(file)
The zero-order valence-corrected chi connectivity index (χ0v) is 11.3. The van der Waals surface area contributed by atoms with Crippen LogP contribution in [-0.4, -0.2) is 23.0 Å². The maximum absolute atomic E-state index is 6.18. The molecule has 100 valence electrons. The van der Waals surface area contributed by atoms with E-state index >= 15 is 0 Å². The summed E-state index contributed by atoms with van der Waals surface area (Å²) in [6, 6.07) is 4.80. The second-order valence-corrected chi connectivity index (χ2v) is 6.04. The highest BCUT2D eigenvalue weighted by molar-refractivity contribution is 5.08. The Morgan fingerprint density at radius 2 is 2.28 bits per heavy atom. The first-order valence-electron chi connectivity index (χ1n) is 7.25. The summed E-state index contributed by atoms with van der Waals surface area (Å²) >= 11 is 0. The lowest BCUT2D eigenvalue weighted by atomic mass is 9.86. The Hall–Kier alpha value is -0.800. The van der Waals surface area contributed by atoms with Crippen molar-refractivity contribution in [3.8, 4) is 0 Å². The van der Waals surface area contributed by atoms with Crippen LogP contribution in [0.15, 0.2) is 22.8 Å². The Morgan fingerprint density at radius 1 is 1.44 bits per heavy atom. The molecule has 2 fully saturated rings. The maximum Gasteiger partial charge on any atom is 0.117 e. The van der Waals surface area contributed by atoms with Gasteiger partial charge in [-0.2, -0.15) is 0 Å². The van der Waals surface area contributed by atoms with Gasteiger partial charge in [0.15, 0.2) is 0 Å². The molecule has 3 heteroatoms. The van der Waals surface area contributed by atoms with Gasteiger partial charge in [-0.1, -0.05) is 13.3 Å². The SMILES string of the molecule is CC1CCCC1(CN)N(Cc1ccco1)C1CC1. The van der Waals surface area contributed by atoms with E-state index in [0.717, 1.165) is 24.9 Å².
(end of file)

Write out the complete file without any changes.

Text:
The zero-order valence-corrected chi connectivity index (χ0v) is 11.3. The van der Waals surface area contributed by atoms with Crippen LogP contribution in [-0.4, -0.2) is 23.0 Å². The maximum absolute atomic E-state index is 6.18. The molecule has 100 valence electrons. The van der Waals surface area contributed by atoms with E-state index >= 15 is 0 Å². The summed E-state index contributed by atoms with van der Waals surface area (Å²) in [6, 6.07) is 4.80. The second-order valence-corrected chi connectivity index (χ2v) is 6.04. The highest BCUT2D eigenvalue weighted by molar-refractivity contribution is 5.08. The Morgan fingerprint density at radius 2 is 2.28 bits per heavy atom. The first-order valence-electron chi connectivity index (χ1n) is 7.25. The summed E-state index contributed by atoms with van der Waals surface area (Å²) >= 11 is 0. The lowest BCUT2D eigenvalue weighted by atomic mass is 9.86. The Hall–Kier alpha value is -0.800. The van der Waals surface area contributed by atoms with Crippen molar-refractivity contribution in [3.8, 4) is 0 Å². The van der Waals surface area contributed by atoms with Crippen LogP contribution in [0.15, 0.2) is 22.8 Å². The Morgan fingerprint density at radius 1 is 1.44 bits per heavy atom. The molecule has 2 fully saturated rings. The maximum Gasteiger partial charge on any atom is 0.117 e. The van der Waals surface area contributed by atoms with Gasteiger partial charge in [-0.2, -0.15) is 0 Å². The van der Waals surface area contributed by atoms with Gasteiger partial charge in [0.15, 0.2) is 0 Å². The molecule has 3 heteroatoms. The van der Waals surface area contributed by atoms with Gasteiger partial charge in [-0.1, -0.05) is 13.3 Å². The SMILES string of the molecule is CC1CCCC1(CN)N(Cc1ccco1)C1CC1. The van der Waals surface area contributed by atoms with E-state index in [0.717, 1.165) is 24.9 Å².